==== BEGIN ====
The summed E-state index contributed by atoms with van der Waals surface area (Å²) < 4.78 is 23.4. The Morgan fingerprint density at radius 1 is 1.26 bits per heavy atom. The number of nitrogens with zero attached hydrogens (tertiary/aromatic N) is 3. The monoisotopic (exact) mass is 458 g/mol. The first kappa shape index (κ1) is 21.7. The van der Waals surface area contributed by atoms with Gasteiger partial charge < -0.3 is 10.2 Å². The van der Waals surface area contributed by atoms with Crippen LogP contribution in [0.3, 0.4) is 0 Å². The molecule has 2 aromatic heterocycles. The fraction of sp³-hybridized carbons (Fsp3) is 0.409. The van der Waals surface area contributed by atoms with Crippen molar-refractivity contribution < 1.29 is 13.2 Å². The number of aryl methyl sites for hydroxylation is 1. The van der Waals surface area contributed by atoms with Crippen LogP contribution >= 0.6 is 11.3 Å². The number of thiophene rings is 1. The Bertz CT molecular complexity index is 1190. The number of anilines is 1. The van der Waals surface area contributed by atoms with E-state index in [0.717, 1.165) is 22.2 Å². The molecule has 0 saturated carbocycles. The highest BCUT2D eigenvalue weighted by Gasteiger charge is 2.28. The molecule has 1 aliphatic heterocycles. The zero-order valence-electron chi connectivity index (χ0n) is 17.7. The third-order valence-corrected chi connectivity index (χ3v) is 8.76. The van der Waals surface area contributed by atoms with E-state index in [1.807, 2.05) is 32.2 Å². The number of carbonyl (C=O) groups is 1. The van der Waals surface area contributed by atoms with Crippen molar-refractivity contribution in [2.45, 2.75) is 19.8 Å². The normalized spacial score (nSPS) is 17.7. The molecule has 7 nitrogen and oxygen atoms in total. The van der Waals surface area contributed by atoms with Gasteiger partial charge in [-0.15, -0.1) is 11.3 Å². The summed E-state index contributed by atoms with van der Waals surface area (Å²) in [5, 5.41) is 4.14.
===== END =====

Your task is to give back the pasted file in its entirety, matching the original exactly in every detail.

The summed E-state index contributed by atoms with van der Waals surface area (Å²) < 4.78 is 23.4. The Morgan fingerprint density at radius 1 is 1.26 bits per heavy atom. The number of nitrogens with zero attached hydrogens (tertiary/aromatic N) is 3. The monoisotopic (exact) mass is 458 g/mol. The first kappa shape index (κ1) is 21.7. The van der Waals surface area contributed by atoms with Gasteiger partial charge < -0.3 is 10.2 Å². The van der Waals surface area contributed by atoms with Crippen LogP contribution in [0.3, 0.4) is 0 Å². The molecule has 2 aromatic heterocycles. The fraction of sp³-hybridized carbons (Fsp3) is 0.409. The van der Waals surface area contributed by atoms with Crippen molar-refractivity contribution < 1.29 is 13.2 Å². The number of aryl methyl sites for hydroxylation is 1. The van der Waals surface area contributed by atoms with Crippen LogP contribution >= 0.6 is 11.3 Å². The number of thiophene rings is 1. The Bertz CT molecular complexity index is 1190. The number of anilines is 1. The van der Waals surface area contributed by atoms with E-state index in [0.717, 1.165) is 22.2 Å². The molecule has 0 saturated carbocycles. The highest BCUT2D eigenvalue weighted by Gasteiger charge is 2.28. The molecule has 1 aliphatic heterocycles. The zero-order valence-electron chi connectivity index (χ0n) is 17.7. The third-order valence-corrected chi connectivity index (χ3v) is 8.76. The van der Waals surface area contributed by atoms with E-state index in [1.807, 2.05) is 32.2 Å². The number of carbonyl (C=O) groups is 1. The van der Waals surface area contributed by atoms with Crippen molar-refractivity contribution in [2.45, 2.75) is 19.8 Å². The normalized spacial score (nSPS) is 17.7. The molecule has 7 nitrogen and oxygen atoms in total. The van der Waals surface area contributed by atoms with Gasteiger partial charge in [-0.15, -0.1) is 11.3 Å². The summed E-state index contributed by atoms with van der Waals surface area (Å²) in [5, 5.41) is 4.14.